The Top 10 Biggest Cyberattacks of 2022

As we transition into the new year, it’s essential to be aware of the cyberattacks that have taken place in the past 12 months. And as technology evolves, so must the need for increased cybersecurity measures.

Here are the most significant cyberattacks of 2022 and companies’ actions to protect data from future threats.

1. Rackspace

On December 06, 2022, Rackspace Technology® reported a ransomware incident that affected their Hosted Exchange environment. It led to service disruptions for some of their customers.

The company quickly responded by assembling an internal security team and contracting a leading cyber defense firm. They investigate the incident and limit the impact of potential loss of data or revenue and any incremental costs.

Rackspace has taken proactive measures to isolate and contain the incident to protect its customers. However, the investigation believes the ransomware was in isolation from other products and that the other products remain operational.

Rackspace posted a cautionary banner updated live via its website. It is actively taking additional security measures to monitor any suspicious communication. In addition, they are providing consumer guidance for migrating away from the potentially impacted services. It also includes helping limit the impact of customers’ operations.

2. Okta, and Okta Again


On March 22, 2022, screenshots taken from an Okta third-party customer support engineer were posted online by LAPSUS$. As a result, Okta released a statement explaining the situation and reassuring that the Okta service was still secure. They stated that customers did not need to take any corrective actions.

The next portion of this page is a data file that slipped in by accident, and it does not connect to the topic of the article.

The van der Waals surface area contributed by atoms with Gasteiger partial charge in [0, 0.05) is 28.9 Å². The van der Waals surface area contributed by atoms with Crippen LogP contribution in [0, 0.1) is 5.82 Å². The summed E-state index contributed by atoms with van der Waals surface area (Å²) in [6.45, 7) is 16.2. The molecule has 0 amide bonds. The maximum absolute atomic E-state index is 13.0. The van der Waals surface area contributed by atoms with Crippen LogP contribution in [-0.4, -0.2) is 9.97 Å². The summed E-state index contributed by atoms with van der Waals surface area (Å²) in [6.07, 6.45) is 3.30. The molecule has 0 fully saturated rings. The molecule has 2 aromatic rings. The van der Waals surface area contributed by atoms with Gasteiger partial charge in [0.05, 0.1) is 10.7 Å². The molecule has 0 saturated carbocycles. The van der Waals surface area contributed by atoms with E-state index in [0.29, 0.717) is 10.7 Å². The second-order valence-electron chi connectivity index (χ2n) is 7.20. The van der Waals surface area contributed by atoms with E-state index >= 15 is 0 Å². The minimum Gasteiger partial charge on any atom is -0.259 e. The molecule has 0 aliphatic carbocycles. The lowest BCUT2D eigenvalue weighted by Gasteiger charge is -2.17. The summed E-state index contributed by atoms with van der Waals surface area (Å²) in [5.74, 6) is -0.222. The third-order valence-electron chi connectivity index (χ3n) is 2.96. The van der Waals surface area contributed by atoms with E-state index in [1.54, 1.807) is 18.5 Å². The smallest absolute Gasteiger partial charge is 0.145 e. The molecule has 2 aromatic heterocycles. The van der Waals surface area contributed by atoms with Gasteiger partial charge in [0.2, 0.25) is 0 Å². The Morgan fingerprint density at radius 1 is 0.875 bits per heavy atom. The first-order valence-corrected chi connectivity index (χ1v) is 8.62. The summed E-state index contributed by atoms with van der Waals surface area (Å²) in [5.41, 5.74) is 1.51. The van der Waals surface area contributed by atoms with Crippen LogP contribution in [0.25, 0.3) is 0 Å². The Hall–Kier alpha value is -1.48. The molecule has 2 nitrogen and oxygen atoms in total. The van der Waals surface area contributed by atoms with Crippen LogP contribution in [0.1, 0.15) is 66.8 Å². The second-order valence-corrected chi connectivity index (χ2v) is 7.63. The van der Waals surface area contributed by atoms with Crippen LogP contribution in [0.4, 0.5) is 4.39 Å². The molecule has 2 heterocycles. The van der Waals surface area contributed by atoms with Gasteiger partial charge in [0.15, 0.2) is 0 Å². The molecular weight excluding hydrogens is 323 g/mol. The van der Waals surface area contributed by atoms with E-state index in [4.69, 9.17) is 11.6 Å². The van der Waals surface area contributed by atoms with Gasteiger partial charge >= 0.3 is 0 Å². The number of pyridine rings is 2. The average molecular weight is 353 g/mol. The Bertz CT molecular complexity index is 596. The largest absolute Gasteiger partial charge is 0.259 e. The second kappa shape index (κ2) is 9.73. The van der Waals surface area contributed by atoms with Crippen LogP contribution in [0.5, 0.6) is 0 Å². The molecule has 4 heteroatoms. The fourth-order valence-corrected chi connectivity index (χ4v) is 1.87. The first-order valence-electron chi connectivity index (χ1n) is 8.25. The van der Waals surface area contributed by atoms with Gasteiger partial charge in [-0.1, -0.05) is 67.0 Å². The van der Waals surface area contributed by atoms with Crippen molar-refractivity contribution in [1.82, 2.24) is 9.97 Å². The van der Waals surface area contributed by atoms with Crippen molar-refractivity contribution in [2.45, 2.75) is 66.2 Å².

Sitel is a sub-processor of Okta’s workforce who helps with its customer support organization. Following an unsuccessful attempt of a new password addition to one of Sitel’s engineers’ accounts, out of caution, it got reset, and Sitel engaged with a forensic firm to investigate further.

To understand the potential impact of the security incident, Okta analyzed the actions of Sitel employees on the SuperUser application for five days. As a result, they determined that about 2.5% of customers had their Okta tenant accessed by Sitel.

To be transparent, the customers will receive a report showing Sitel’s actions on their Okta tenant during that period so they can assess the situation themselves.

GitHub Source Code

Okta recently suffered a security breach in which someone stole their source code from their GitHub repositories. Okta’s chief security officer, David Bradbury, sent out an email notification to their security contacts revealing what had happened. The attacker didn’t gain access to any customer data or services. Users of Okta’s different services were unaffected by the incident.

3. Crypto

Crypto, a cryptocurrency exchange, experienced a hack earlier this year on January 17, 2022. It resulted in the unauthorized withdrawal of bitcoin and Ether worth around $35 million (originally estimated to be $15 million).

To investigate and address the issue, Crypto suspended withdrawals for 14 hours to address the issue. Overall no customers experienced a loss of funds as Crypto prevented almost all unauthorized withdrawals. All other cases got reimbursed.

They also implemented their Worldwide Account Protection Program (WAPP), which promises to restore funds up to $250,000 for qualifying users.

4. Small Change Next to the $620 Million Stolen From Axie Infinity

Chainalysis, a crypto analytics firm, recently helped the U.S. government recover about $30 million  of the stolen funds taken from Axie Infinity, an online video game. The entity responsible for the theft is North Korean hackers known as Lazarus Group, linked to multiple crypto thefts in recent years.

Thanks to Chainalysis and law enforcement officials, they were able to retrieve some of these stolen funds, which marks the first time that the U.S. ever seized cryptocurrency stolen by North Korean hackers.

The total amount stolen was over $600 million, but with their help, they recovered at least some of it while going down in the history books.

5. Russia’s Invasion of Ukraine and the IT Army

A group of hackers in Ukraine has been disrupting Russian web services in retaliation for the Russian invasion of their country. The group, called “IT Army of Ukraine,” has successfully taken down the websites of the Kremlin, the Duma, state-owned media services, several banks, and the energy giant Gazprom.